Corona COVID-19 virus transmission and mitigation.
4 reasons why face masks are crucial (scroll to bottom of this page)
How does the COVID-19 virus spread?
In droplet form, the coronavirus is airborne for a few seconds after someone sneezes or coughs. It’s able to travel only a short distance before gravitational forces pull it down. Someone close enough for the virus particles to reach in that brief period can therefore be infected.
By wearing a face mask, the risk of these droplets emitted by others reaching our eyes, nose or eyes is much reduced. See this video for a test by Japanese researchers, showing how long mini droplets remain suspended in the air in enclosed spaces.
Anyone who comes into contact with virus-containing droplets that fall onto a surface is at risk of being infected too. The new coronavirus can survive on surfaces for several hours; hence the importance of hand-washing after touching a surface in a public place
Why do I need to wash my hands often?
It is surprising how long the virus survives on uncleaned surfaces. The table below gives the results of persistence testing on other, similar virus strains.
With these kinds of survival times in droplets on so many surfaces, it is understandable why the recommendation is to wash our hands often, and not touch our face after touching potentially infected surfaces.
How does the virus spread?
It appears there are two main ways in which the virus is transmitted:
- In droplet form, the coronavirus is airborne for a few seconds after someone sneezes or coughs. It’s able to travel only a short distance before gravitational forces pull it down. Someone close enough for the virus particles to reach in that brief period can therefore be infected.
- Via surfaces. Anyone who comes into contact with virus-containing droplets that fall onto a surface is at the risk of being infected. The new coronavirus can survive on surfaces for several hours; hence the importance of hand-washing after touching a surface in a public place.
Can the virus spread via the air?
An aerosol is a wholly different physical state: Particles are held in the air by physical and chemical forces. Fog is an aerosol; tiny water droplets are suspended in air. The particles remain suspended for hours or more, depending on factors such as heat and humidity. If virus particles, probably on droplets of mucus or saliva, could be suspended in air for more than a few seconds, as the measles virus can, then anyone passing through that pathogenic cloud could become infected.
There are strong reasons to doubt that the new coronavirus has anything close to that capability.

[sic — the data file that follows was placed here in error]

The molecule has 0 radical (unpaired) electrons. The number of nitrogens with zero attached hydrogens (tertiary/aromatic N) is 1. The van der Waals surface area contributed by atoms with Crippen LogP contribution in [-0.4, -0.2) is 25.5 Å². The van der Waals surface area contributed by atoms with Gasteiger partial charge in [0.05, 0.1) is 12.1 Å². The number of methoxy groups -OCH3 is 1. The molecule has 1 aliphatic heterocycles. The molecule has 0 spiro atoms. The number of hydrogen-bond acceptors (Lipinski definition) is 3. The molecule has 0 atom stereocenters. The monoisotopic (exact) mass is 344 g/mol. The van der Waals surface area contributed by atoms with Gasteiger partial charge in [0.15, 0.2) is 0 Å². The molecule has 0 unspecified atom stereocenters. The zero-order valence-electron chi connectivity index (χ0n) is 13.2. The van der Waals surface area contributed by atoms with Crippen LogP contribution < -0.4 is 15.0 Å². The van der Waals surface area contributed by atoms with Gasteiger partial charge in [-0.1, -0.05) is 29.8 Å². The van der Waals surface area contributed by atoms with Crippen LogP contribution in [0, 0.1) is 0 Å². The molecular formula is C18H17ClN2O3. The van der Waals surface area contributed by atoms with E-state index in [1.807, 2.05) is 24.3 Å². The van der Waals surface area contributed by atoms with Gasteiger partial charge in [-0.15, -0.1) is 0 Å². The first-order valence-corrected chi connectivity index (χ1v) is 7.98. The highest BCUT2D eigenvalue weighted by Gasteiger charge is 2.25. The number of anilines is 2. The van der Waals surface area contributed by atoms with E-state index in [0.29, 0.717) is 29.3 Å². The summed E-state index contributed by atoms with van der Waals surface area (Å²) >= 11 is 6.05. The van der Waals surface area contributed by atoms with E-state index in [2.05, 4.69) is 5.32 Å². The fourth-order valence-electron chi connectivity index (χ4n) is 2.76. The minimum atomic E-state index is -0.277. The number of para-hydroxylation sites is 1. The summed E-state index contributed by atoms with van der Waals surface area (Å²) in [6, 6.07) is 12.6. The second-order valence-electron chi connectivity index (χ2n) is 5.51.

Other than via droplets, currently there appears to be little evidence that the virus can remain suspended by itself in the air (like e.g. the measles virus).
The complete article can be found here.
Why is touching my face not a good idea?
The easiest way for the virus to enter our body is via our mouth, nose and eyes. It is therefore that touching our face after our fingers have been in contact with a potentially infected surface increases the risk of introducing the virus.
Especially in view of the long persistence time of the virus in droplets on many surfaces, one should take care of touching surfaces in public places. And immediately washing hands afterwards.
How likely is that I am spreading the disease?
On average, it takes between five and six days between the moment of infection and the showing of symptoms. The incubation time can be as long as 14 days. Unfortunately, once I’m infected, even though I’m feeling perfectly fine, the virus can spread to others.
It is certain that 80 to 85% of the people infected show no or only mild symptoms. But they are still contagious while they are not aware of being a carrier.
Read the full article here.
How much virus will cause me to fall ill?
A healthy person’s immune system appears to have the ability to fight off small doses of the virus.
However, as the ‘case load’ of viruses in our body increases, so does the risk of developing symptoms.
This is the reason why gatherings of larger groups of people are prohibited. Catching a virus from one person is bad enough. But catching it from multiple people significantly increases the virus case load and reduces the ability of the immune system to fight it off.
The complete text can be found here.
How serious is having had Corona. Is it 'just' a severe flu?
Anecdotal evidence from Hong Kong appears to suggest that for a significant portion of patients who after treatment are discharged from the hospital suffer from permanent lung damage.
The virus attacks the lungs, and start an inflammatory process. This video shows clearly how that works. Pay attention to the yellow, inflamed spots. This patient is on an intubated ventilator.
The article appears here.
Why are workers in the health care sector wearing protective glasses?
Since the virus is transmitted via airborne droplets and the virus can enter via the eyes, it is a good idea to protect the eyes from exposure. Wearing protective ‘anti-splash’ glasses adds additional protection.
Such anti-splash goggles would be a good idea too for anyone who is out and gets close to other people.
In view of all of this, why is wearing a face mask appropriate?
There are a few good reasons to wear a mask:
- It makes it less likely we will inhale an airborne droplet which contains the virus.
- It makes it less likely that when we cough or sneeze, that droplets exit from our nose and mouth, thus protecting others around us.
- Since our mouth and nose are not exposed, it makes it less likely that we will be touching them with our fingers.
- Even though a mask will not offer 100% protection, it will add significant protection with a higher chance of keeping any virus case load to a level where our immune system can cope with it.